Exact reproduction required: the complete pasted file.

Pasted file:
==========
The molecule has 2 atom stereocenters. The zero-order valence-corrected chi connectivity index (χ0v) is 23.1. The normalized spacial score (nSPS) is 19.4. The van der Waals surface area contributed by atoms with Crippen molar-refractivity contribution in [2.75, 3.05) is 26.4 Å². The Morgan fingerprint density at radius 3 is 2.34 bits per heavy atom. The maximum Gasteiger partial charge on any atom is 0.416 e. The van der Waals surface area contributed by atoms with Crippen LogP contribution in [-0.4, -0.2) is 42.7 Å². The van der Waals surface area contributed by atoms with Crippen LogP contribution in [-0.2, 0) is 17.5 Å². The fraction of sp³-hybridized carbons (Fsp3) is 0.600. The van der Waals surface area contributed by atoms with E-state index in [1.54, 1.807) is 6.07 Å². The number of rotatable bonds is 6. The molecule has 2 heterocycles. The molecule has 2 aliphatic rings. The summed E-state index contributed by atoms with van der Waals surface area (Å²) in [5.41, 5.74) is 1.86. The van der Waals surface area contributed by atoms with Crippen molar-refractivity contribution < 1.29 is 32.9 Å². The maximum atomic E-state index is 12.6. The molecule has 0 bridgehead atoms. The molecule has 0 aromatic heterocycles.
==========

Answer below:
The molecule has 2 atom stereocenters. The zero-order valence-corrected chi connectivity index (χ0v) is 23.1. The normalized spacial score (nSPS) is 19.4. The van der Waals surface area contributed by atoms with Crippen molar-refractivity contribution in [2.75, 3.05) is 26.4 Å². The Morgan fingerprint density at radius 3 is 2.34 bits per heavy atom. The maximum Gasteiger partial charge on any atom is 0.416 e. The van der Waals surface area contributed by atoms with Crippen LogP contribution in [-0.4, -0.2) is 42.7 Å². The van der Waals surface area contributed by atoms with Crippen LogP contribution in [-0.2, 0) is 17.5 Å². The fraction of sp³-hybridized carbons (Fsp3) is 0.600. The van der Waals surface area contributed by atoms with E-state index in [1.54, 1.807) is 6.07 Å². The number of rotatable bonds is 6. The molecule has 2 heterocycles. The molecule has 2 aliphatic rings. The summed E-state index contributed by atoms with van der Waals surface area (Å²) in [5.41, 5.74) is 1.86. The van der Waals surface area contributed by atoms with Crippen molar-refractivity contribution < 1.29 is 32.9 Å². The maximum atomic E-state index is 12.6. The molecule has 0 bridgehead atoms. The molecule has 0 aromatic heterocycles.